Host Segment Two:
Joel shows footage of the insensitive hospital staff, then asks the ‘Bots to come up with some sensitive things to say to the fiancé of a nuclear accident victim. Tom and Crow think of various food-related quips, such as, “he’ll sure come off the bone easy.” Then they sensitively discuss Joel’s dire circumstances on the Satellite of Love.
Host Segment Three:
Joel climbs into a dollhouse and loudly bemoans his fate as a 50-foot man. Tom and Crow ask him stupid questions, and then make fun of him with Ken and Barbie dolls. Crow asks Tom, “How’d you get your arm to work?”
Host Segment Four:
Joel and the ‘Bots sit around and wonder what they’d ask Glen if they ever met him. The Satellite crashes into Glen, and they talk to him for a while, asking insightful questions such as, “Is it true Cher had some ribs removed?” and “How many kinds of fish can you name?” Glen laughs himself into an infarction and leaves.
Host Segment Five:
Joel and the ‘Bots think of things that Glen could have done to have fun with his new gigantic size, such as try on the giant slipper from the Silver Slipper. They read letters. TV’s Frank pushes the button just as Dr. Forrester skewers him with a giant syringe.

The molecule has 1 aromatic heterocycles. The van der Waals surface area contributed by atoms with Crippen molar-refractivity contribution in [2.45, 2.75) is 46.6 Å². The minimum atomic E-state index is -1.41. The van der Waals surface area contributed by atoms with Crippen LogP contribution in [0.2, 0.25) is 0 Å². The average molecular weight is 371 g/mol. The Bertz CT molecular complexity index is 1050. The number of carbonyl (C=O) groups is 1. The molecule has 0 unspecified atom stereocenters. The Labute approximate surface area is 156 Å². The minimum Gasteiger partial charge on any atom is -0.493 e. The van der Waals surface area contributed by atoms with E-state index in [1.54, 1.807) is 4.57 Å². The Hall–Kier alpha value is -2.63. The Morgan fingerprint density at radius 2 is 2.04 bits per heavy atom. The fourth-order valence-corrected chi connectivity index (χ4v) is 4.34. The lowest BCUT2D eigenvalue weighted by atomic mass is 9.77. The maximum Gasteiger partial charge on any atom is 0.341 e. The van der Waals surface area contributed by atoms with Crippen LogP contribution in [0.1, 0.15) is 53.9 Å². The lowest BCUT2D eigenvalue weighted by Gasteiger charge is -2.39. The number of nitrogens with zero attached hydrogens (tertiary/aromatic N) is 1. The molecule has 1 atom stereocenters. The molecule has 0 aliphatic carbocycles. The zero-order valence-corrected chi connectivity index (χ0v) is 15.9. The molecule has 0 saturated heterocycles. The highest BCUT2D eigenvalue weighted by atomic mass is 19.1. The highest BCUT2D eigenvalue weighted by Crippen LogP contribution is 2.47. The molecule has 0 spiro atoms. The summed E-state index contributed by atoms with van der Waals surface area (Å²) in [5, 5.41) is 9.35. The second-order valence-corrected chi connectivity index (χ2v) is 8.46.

Glen laughs himself into an infarction.
For a SciFi movie from the fifties, this wasn’t half bad. It wasn’t half good either, but you can’t expect too much from a movie called The Amazing Colossal Man. Sure, the acting was bad (Glen in particular was way over the top), the special effects were crappy (you can right through Glen in several of the double exposed shots), and the pseudo-science was stupid to the point of insulting (high frequency radio waves can shrink elephants and camels?), but the exposition was limited to a short boring session or three, the story moved right along, and it was kind of fun to see Glen trash Las Vegas.
The host segments are pretty funny. I particularly enjoyed Joel’s size-induced self-pity, though the sketches where the ‘Bots prove their sensitivity and have a conversation with Glen work very well also. The invention exchange and the ending discussion about how Glen could have fun as a giant were okay, but not great. Kevin Murphy comes off well as the snooty music-loving fern, and Mike Nelson does great as Glen, the fifty-foot man. I couldn’t figure out what he was supposed to be looking at while he was talking, though. Gypsy’s stupid again in this episode.
The film segments slow down for a few expository scenes, but even then the SOL crew keeps it moving with their interjections. When one of the doctors explains that Glen will grow and grow until they figure out how to stop him, Joel exclaims, “It’s just like Clifford, the big red dog!” When the doctor tells Carol, “Your name was the only word he spoke,” Tom says, “Well, that and AAAUUUUGGGGHHH!!!!” When Glen wakes up for the first time after he’s grown large, Crow says, “I’m being held in Barbie’s Malibu Dream House!” I could go on and on. It’s one of the more quotable episodes I’ve seen. I’d watch it more than once.
(1957, Horror-Giant Critter, b&w)